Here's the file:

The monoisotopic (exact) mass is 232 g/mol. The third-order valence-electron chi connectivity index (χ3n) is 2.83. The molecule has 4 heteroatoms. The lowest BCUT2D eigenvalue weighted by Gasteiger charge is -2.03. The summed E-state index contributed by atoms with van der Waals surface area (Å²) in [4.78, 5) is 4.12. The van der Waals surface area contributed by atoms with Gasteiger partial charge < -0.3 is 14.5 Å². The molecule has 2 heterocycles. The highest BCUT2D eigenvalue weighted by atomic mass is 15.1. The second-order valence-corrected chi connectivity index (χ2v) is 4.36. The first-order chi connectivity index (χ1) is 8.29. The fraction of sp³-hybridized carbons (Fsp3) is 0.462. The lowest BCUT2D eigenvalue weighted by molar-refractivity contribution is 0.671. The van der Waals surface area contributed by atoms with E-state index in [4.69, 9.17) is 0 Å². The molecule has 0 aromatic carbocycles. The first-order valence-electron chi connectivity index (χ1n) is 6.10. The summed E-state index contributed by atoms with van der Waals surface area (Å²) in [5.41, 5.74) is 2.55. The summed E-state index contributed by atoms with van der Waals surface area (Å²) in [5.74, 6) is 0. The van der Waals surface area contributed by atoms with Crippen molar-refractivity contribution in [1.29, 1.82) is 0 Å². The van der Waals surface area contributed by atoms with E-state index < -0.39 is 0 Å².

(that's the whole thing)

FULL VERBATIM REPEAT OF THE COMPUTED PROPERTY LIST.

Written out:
The monoisotopic (exact) mass is 232 g/mol. The third-order valence-electron chi connectivity index (χ3n) is 2.83. The molecule has 4 heteroatoms. The lowest BCUT2D eigenvalue weighted by Gasteiger charge is -2.03. The summed E-state index contributed by atoms with van der Waals surface area (Å²) in [4.78, 5) is 4.12. The van der Waals surface area contributed by atoms with Gasteiger partial charge < -0.3 is 14.5 Å². The molecule has 2 heterocycles. The highest BCUT2D eigenvalue weighted by atomic mass is 15.1. The second-order valence-corrected chi connectivity index (χ2v) is 4.36. The first-order chi connectivity index (χ1) is 8.29. The fraction of sp³-hybridized carbons (Fsp3) is 0.462. The lowest BCUT2D eigenvalue weighted by molar-refractivity contribution is 0.671. The van der Waals surface area contributed by atoms with E-state index in [4.69, 9.17) is 0 Å². The molecule has 0 aromatic carbocycles. The first-order valence-electron chi connectivity index (χ1n) is 6.10. The summed E-state index contributed by atoms with van der Waals surface area (Å²) in [5.41, 5.74) is 2.55. The summed E-state index contributed by atoms with van der Waals surface area (Å²) in [5.74, 6) is 0. The van der Waals surface area contributed by atoms with Crippen molar-refractivity contribution in [1.29, 1.82) is 0 Å². The van der Waals surface area contributed by atoms with E-state index < -0.39 is 0 Å².